Could someone provide a brief (good-SE-answer-size) description of the three terms: Lamrim, Dzogchen, and Mahamudra. Specifically, are they different examples of one particular thing, are they progressive or parallel stages, etc. Also, if there was a way to "map" them against other traditions (e.g. "Lamrim is similar to the Visuddhimagga" etc) that would useful. I've read about all three using the usual sources (Wikipedia etc) but it's like wading through mud trying to get a clear picture.

2 Answers 2


Lamrim is a genre. It is a genre of spiritual literature that gives a thorough overview of the whole teaching, methodically progressing from somewhat crude and primitive concepts of basic levels, to more sophisticated and nuanced perspectives of the higher levels. Each school usually has their favorite lamrim text or two (one for beginning students, one for advanced students and teachers), but if you read them side by side they are all pretty similar in content and sequence, the biggest difference being that of depth and tone. It is not uncommon for a lamrim text to take form of a condensed poem for easy memorization, which then requires a commentary text to hydrate the meaning back to a comprehensible shape.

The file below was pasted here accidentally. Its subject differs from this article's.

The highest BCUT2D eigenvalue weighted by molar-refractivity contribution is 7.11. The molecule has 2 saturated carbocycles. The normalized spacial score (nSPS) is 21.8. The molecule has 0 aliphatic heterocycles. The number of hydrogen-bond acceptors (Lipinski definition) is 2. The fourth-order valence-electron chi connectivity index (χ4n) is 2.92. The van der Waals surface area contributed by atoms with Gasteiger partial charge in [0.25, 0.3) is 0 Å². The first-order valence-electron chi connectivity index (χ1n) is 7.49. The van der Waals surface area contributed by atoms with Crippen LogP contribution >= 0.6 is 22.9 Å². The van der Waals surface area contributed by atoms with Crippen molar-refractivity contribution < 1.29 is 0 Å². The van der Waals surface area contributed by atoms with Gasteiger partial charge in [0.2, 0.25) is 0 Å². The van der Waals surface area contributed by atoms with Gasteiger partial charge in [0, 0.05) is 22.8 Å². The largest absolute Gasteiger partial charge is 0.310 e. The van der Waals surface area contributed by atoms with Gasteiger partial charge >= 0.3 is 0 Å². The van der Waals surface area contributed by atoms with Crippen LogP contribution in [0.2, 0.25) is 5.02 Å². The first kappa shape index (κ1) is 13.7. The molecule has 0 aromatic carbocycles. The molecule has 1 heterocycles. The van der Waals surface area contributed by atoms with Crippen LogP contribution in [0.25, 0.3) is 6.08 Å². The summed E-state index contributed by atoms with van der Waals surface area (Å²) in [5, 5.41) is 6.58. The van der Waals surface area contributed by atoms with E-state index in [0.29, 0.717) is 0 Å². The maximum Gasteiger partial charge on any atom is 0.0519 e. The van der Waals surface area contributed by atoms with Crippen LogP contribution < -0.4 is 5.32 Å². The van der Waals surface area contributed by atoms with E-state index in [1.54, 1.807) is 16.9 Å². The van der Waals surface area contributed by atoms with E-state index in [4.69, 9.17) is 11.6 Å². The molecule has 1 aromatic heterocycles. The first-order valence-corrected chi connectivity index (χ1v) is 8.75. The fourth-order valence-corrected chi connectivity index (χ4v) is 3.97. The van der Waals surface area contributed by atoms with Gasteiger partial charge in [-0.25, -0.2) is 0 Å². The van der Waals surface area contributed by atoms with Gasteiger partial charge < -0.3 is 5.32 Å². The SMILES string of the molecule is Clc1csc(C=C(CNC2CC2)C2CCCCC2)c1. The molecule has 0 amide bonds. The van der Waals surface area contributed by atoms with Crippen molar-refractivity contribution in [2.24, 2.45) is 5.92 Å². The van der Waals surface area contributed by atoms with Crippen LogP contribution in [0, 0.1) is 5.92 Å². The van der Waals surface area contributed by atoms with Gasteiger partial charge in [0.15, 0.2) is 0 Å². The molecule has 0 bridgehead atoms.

In Theravada, the idea of stages of the path is not very developed. I'm not talking about levels of mastery of one technique like the 16 stages of Vipassana (there are such texts in Tibetan Buddhism as well, but they are not lamrim) but rather the epic levels that almost completely supersede each other's frameworks, such that the concepts very important at one level look rather naive at subsequent levels.

It is hard to call Visuddhimagga a lamrim text, for two reasons. First, because its scope is limited to what in a lamrim text would be about one sixth of the full path. Second, because it delves very deep into topics that in Tibetan schools usually belong in specialized meditation texts.

The lamrim progression is roughly:

  1. "folk Buddhism", with emphasis on faith and basic morality, six worlds, karma